One of the things that happens when you become a pastor or leader, especially when you go full time, is that the things of God can become mundane. When you see the sick healed every weekend, the novelty wears off. When you do church every week, and a couple of new people come every week, and the church is growing every week – it can get a bit mundane. It becomes normative, and what is normative is rarely exciting any more.
Even sharing the Word of grace and seeing lives changed and transformed becomes “the day job”.
I used to see that feeling as something to avoid at all times – and I think that is the attitude most charismatics have. So they try and make things novel all the time, always looking for the new thing, the new fix, the new source of revelation. That is why you have churches going loony tunes over angel feathers, tiny diamonds appearing out of “nowhere” – even though people have been caught time and time again planting these things. This is why there are fads like barking like a dog and having gold teeth (give me gold in the bank, Lord – not in my mouth). That is why the drunken like crazy dimension of the grace movement is so attractive to people. People get bored so easily.
That is why some grace teachers are now bringing the most outlandish “revelations” to people. When they first taught the complete work it was so radical and so fresh as people suddenly realized their entire lives were built on the foundation of the sand of their effort, their blood, their tears, their sweat. Then they found out they could build on the rock of His effort, His blood, His tears and His sweat. They found the rest of the Lord and their lives were dramatically changed.
Once people are on that foundation – there isn’t much more dramatic change. You are just building, one brick at a time. An understanding of grace here, a key of how to apply it to marriage there, a piece of wisdom on how to worship: it’s all brick by brick, line upon line, precept upon precept. It’s the lifelong task of seeing total life transformation by the renewing of the mind.
And that process is repetitive, and it can often seem very mundane. That is why our flesh seeks to replace that process with livelier, more sensational processes like getting zapped by the latest speaker on the circuit, getting drunk on the glory, getting high on the Most High, barking like a dog and clucking like a chicken, and having a burn night where you shout at God all through the night. All of those processes have two things in common: they are sensational and they bypass the seed of the Word of God.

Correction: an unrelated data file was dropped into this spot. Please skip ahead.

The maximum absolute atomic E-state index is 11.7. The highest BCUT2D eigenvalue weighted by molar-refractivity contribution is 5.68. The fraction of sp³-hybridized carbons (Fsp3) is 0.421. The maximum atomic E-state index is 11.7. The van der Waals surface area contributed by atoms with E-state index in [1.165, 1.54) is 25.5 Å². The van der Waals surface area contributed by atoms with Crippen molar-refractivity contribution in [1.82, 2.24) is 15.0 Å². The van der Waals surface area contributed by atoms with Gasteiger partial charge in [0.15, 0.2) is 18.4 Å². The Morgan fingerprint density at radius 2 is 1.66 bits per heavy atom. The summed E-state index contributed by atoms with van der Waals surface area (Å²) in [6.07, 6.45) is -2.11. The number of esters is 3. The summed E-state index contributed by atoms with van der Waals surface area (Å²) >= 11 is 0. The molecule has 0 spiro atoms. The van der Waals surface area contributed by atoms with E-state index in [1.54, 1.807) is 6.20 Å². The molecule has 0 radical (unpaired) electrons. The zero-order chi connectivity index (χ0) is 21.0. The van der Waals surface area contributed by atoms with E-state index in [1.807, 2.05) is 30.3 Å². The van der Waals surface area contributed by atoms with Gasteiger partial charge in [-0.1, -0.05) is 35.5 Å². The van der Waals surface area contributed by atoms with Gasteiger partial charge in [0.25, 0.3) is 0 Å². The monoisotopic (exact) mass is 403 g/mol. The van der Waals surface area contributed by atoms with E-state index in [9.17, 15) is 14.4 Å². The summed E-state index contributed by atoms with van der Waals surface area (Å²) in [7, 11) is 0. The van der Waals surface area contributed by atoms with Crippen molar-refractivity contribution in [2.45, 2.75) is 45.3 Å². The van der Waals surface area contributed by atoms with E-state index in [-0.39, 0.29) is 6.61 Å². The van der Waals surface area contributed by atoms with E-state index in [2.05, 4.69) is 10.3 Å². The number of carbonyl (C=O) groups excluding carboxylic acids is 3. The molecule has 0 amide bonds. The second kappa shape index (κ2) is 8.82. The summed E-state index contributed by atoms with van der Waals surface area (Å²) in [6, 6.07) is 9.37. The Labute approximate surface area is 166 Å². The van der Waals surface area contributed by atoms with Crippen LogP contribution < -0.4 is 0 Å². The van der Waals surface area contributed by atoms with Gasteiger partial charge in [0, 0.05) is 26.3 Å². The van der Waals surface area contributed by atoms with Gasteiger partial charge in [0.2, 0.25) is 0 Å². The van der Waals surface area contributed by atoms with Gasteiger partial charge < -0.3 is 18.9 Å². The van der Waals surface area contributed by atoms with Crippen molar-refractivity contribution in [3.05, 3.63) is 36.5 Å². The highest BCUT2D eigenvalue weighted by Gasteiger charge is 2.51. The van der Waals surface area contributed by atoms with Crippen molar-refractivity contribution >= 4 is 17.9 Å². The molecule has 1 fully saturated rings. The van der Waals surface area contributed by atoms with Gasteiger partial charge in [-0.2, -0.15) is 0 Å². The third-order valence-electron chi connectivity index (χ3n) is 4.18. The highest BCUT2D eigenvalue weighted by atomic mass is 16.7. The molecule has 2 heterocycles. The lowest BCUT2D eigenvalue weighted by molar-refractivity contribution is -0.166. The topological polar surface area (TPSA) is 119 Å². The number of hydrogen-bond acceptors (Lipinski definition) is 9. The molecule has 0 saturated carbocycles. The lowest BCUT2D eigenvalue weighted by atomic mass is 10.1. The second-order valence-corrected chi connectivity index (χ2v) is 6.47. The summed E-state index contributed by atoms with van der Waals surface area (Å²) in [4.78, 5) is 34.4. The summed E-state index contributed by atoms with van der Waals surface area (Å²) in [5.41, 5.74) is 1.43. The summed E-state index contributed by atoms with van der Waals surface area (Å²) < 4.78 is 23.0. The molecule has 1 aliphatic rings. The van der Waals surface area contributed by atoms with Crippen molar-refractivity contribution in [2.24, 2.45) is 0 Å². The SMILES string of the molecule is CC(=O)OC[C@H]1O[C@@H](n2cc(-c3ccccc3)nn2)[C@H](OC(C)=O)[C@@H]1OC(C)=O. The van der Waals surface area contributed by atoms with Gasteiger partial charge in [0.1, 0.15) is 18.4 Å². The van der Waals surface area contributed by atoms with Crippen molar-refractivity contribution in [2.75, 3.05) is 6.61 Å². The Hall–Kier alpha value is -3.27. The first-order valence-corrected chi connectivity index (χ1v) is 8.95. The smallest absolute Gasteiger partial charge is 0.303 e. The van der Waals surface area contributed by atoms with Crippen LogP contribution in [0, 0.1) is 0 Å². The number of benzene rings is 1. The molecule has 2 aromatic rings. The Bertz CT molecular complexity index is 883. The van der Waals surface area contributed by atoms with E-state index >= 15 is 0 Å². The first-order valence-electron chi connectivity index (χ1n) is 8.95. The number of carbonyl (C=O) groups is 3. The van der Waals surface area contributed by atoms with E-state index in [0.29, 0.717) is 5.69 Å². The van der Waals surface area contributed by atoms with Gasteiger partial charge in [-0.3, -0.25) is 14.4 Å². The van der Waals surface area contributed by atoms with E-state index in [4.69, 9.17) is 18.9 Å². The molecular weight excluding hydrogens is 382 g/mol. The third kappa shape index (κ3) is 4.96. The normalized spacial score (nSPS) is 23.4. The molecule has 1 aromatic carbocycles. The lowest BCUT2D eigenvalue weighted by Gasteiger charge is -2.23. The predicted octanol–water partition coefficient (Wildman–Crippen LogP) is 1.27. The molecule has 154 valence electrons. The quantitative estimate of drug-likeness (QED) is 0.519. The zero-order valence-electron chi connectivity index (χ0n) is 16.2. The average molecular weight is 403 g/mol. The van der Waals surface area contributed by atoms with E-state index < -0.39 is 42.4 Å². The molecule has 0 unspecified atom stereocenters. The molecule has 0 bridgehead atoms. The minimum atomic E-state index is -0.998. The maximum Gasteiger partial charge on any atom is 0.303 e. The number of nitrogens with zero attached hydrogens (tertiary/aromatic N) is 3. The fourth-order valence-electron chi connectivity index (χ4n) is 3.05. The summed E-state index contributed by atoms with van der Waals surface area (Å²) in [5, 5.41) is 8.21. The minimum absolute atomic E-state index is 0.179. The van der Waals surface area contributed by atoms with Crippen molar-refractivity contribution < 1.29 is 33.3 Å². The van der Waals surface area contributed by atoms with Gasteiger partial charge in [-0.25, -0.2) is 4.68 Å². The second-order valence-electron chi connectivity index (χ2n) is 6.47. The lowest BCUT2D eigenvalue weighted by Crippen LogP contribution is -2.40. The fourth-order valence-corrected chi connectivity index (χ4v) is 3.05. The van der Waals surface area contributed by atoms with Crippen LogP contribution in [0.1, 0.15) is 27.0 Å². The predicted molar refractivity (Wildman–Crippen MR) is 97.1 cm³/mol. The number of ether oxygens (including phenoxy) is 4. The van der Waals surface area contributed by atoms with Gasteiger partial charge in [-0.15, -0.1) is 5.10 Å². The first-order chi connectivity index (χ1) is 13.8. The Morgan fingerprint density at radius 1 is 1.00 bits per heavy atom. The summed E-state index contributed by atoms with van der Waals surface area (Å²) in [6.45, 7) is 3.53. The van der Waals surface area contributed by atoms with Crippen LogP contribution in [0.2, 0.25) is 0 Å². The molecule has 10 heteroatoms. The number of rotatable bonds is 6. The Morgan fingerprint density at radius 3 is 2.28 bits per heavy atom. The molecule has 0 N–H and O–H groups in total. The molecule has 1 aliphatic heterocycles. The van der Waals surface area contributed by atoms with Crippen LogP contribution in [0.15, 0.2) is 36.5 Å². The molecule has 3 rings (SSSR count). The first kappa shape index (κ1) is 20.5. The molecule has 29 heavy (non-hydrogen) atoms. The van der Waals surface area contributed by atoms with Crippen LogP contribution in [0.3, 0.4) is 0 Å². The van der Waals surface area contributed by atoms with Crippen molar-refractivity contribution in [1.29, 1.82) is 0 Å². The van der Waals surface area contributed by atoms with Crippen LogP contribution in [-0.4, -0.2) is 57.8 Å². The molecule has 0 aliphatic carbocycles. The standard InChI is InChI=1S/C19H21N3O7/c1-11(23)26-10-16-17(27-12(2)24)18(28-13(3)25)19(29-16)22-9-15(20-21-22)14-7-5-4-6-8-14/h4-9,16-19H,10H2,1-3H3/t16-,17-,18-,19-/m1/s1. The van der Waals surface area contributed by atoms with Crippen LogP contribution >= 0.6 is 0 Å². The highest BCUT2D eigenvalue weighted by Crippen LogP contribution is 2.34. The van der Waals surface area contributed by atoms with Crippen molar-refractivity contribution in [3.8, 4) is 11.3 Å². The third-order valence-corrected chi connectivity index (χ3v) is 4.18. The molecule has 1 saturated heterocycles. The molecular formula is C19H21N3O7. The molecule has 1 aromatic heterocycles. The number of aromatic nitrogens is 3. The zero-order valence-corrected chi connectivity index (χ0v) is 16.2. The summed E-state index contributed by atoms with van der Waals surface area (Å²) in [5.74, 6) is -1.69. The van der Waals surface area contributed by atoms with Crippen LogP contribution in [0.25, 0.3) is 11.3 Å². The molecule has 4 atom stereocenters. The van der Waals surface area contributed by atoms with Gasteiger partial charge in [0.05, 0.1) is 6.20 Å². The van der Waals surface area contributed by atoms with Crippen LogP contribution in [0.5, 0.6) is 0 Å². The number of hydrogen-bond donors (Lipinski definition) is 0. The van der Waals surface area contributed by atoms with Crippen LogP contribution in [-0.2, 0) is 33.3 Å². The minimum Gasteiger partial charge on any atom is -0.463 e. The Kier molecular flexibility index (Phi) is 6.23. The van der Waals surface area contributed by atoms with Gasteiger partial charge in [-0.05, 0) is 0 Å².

If you bypass the seed, you then totally bypass the harvest. It’s that simple. There is no life transformation except by a regular diet of the Word. When we come to a Celebration service, it should be to get equipped.
As a leader, as a pastor, your job in life is to equip people to do the works of ministry. You cannot do this without teaching the Word. You cannot do this without sowing the seed of the Word into their hearts. The people might be after something sensational (which, by the way is a direct synonym for carnal. Both mean to be driven by what you see and feel), but you have to be the leader and give them something real, not something that is phoney. You need to give hope, not hype; life not just stimulation (Onan died for doing that in the Old Testament, that’s a preaching illustration of the dangers of stimulating the church without providing seed if ever there was one – I dare you to preach it!); and something that works on Monday not something that simply takes their mind off Monday.
You have to lead. Don’t make your service this weekend “never a dull moment” – get the Word into people, make declarations, lift your voice and teach the Word.
In Jeremiah 18, Jeremiah is told by God to go to the potter’s house (it’s in verse 1-3), and watch the potter make a pot with the potter’s wheel. For those of you who are city dwellers (and who haven’t seen Ghost), the potter’s wheel is simply a small table that rotates in a circle. You put a lump of clay on the wheel and spin it around again and again and again and again. Every time you spin the clay around you make small changes to it, until it eventually takes shape as a vessel that has use.
That is our task this weekend, to take the people coming to our services and spin them around that wheel and see their lives take shape. It might not be exciting or dynamic – it might be, don’t get me wrong, sometimes it is absolutely life changing – but it is the way to build a church, it is the way to live your life.
Don’t get upset if you feel that you are going around in circles – every time you spin around you are learning a little, growing a little, changing a little, developing a little. Don’t run from the mundane, overcome it by embracing it and using it to shape your life and shape the lives of the people around you.